Mayor of the city of Jerusalem, Mr. Moshe Lion, said: “The Jerusalem municipality is pleased and honored to lead the restoration and renovation project of Jerusalem’s citadel, the Tower of David, a symbol of the city through the ages and one of the most important historic and archaeological heritage sites in the world. The Tower of David, located at the Jaffa Gate, provides a link connecting the Old City of Jerusalem to the new city; and its renovation benefits the entire urban landscape for all lovers of Jerusalem and visitors from Israel and around the world.”
Minister of Jerusalem and Heritage, Rafi Peretz, said: “We are pleased to be a leading partner in the renewal project at the citadel, the Tower of David, a site symbolizing the historic timeline of Jerusalem from the First Temple Period until the present. It is a great honor for me to reveal the historical heritage hidden within the stones of Jerusalem and make it accessible for future generations. In this place, a connection is made between the Israeli public and the tourists, who will return to the city and our ancient history.”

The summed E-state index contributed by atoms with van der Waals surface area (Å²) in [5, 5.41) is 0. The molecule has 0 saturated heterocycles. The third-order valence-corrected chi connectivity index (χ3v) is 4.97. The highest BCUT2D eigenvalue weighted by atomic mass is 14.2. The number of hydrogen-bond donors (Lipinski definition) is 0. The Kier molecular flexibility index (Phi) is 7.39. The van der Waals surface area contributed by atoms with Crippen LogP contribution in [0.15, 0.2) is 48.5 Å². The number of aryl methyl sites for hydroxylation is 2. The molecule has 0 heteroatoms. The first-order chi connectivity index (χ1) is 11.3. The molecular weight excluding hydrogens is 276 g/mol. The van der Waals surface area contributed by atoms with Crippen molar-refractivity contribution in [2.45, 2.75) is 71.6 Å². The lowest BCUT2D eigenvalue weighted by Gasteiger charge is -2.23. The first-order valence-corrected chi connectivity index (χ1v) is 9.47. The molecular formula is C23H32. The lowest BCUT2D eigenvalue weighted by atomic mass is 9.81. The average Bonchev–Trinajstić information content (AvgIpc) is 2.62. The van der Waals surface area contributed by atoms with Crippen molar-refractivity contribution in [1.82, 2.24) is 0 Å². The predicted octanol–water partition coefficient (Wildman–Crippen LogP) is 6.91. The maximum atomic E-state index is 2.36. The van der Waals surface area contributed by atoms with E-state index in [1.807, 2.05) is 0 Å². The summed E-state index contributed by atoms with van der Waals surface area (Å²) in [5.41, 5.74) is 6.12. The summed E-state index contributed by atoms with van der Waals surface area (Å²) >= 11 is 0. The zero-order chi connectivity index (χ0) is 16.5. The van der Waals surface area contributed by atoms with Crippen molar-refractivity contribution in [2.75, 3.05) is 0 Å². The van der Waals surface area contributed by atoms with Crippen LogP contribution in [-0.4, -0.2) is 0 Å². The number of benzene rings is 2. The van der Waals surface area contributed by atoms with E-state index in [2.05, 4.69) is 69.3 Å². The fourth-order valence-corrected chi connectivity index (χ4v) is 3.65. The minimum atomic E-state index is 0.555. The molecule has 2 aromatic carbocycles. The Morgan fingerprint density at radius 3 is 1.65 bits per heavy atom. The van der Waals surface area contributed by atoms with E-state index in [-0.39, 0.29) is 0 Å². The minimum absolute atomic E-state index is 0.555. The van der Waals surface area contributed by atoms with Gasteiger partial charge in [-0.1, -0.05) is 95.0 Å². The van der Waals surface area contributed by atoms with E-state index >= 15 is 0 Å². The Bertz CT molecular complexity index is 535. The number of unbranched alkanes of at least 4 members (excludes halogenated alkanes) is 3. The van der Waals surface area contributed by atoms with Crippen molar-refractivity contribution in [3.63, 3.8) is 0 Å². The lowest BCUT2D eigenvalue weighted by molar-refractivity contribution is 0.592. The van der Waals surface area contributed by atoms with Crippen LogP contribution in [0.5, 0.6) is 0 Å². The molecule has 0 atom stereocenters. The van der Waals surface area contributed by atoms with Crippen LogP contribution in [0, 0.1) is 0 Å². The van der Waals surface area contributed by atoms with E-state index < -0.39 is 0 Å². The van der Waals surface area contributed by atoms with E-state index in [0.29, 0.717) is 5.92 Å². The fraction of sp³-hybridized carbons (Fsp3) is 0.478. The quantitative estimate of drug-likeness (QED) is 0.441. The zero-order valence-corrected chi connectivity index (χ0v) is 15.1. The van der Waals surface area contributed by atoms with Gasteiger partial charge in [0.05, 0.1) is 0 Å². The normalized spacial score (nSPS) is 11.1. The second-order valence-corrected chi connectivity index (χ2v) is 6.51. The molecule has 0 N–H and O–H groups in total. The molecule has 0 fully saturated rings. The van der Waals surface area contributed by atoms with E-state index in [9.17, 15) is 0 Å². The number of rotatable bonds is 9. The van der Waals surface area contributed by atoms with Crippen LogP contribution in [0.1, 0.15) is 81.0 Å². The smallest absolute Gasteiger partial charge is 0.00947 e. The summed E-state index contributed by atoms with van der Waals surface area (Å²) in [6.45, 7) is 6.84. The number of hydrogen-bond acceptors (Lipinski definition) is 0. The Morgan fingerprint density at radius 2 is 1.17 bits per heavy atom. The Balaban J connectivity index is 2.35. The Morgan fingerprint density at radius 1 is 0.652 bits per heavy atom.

Minister of Tourism, Orit Farkash-Hacohen, said: “The Tower of David, known by almost every tourist, is one of the most beautiful and significant tourist sites in Israel. The renovation project, taking advantage of the current tourism climate, continues efforts to upgrade and improve the infrastructure in anticipation of the return of tourists. We are happy to have the opportunity to participate in the Tower of David renewal project for the benefit of the museum and of us all. In addition to being Minister of Tourism, I am a resident of Jerusalem and see the great importance in the restoration and accessibility of the historical and cultural treasures of Israel.”
Amit Re’em, Jerusalem District Archaeologist, Israel Antiquities Authority, said: “The extensive renovations at the Tower of David are an unusual opportunity for us archaeologists to re-examine and learn more about one of the symbols of Jerusalem. During the renovations, we have so far discovered ancient fortifications, hidden passageways, previously unknown rooms, and more. We are integrating precise scientific research with advanced technology in the course of our investigation. The story of the Citadel continues to be revealed in front of our eyes and will be presented to the public within the framework of the new museum.”